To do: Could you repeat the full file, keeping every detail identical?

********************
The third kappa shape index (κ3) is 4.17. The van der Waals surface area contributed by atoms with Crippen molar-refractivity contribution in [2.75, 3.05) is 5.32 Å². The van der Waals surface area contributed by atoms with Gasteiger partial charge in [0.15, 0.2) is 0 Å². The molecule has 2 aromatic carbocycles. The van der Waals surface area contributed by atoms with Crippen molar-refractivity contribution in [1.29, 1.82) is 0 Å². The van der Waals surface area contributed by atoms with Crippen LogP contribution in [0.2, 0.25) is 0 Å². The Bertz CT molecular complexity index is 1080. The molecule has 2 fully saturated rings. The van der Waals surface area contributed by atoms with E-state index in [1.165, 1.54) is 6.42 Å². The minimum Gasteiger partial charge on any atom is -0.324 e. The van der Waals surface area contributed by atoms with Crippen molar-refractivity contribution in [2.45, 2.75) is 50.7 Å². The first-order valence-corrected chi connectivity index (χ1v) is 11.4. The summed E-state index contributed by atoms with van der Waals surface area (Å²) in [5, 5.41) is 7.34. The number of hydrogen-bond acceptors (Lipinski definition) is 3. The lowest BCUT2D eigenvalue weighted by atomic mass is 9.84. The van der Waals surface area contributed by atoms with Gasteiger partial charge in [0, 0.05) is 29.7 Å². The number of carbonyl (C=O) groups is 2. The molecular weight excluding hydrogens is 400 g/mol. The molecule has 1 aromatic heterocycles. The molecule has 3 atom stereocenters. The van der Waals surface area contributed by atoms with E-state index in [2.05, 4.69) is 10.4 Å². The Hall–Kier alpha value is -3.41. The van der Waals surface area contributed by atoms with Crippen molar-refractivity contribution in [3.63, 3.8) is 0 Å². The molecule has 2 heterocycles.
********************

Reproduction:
The third kappa shape index (κ3) is 4.17. The van der Waals surface area contributed by atoms with Crippen molar-refractivity contribution in [2.75, 3.05) is 5.32 Å². The van der Waals surface area contributed by atoms with Gasteiger partial charge in [0.15, 0.2) is 0 Å². The molecule has 2 aromatic carbocycles. The van der Waals surface area contributed by atoms with Crippen molar-refractivity contribution in [1.29, 1.82) is 0 Å². The van der Waals surface area contributed by atoms with Crippen LogP contribution in [0.2, 0.25) is 0 Å². The Bertz CT molecular complexity index is 1080. The molecule has 2 fully saturated rings. The van der Waals surface area contributed by atoms with E-state index in [1.165, 1.54) is 6.42 Å². The minimum Gasteiger partial charge on any atom is -0.324 e. The van der Waals surface area contributed by atoms with Crippen molar-refractivity contribution in [2.45, 2.75) is 50.7 Å². The first-order valence-corrected chi connectivity index (χ1v) is 11.4. The summed E-state index contributed by atoms with van der Waals surface area (Å²) in [5, 5.41) is 7.34. The number of hydrogen-bond acceptors (Lipinski definition) is 3. The lowest BCUT2D eigenvalue weighted by atomic mass is 9.84. The van der Waals surface area contributed by atoms with Gasteiger partial charge in [0, 0.05) is 29.7 Å². The number of carbonyl (C=O) groups is 2. The molecular weight excluding hydrogens is 400 g/mol. The molecule has 1 aromatic heterocycles. The molecule has 3 atom stereocenters. The van der Waals surface area contributed by atoms with E-state index in [2.05, 4.69) is 10.4 Å². The Hall–Kier alpha value is -3.41. The van der Waals surface area contributed by atoms with Crippen molar-refractivity contribution in [3.63, 3.8) is 0 Å². The molecule has 2 heterocycles.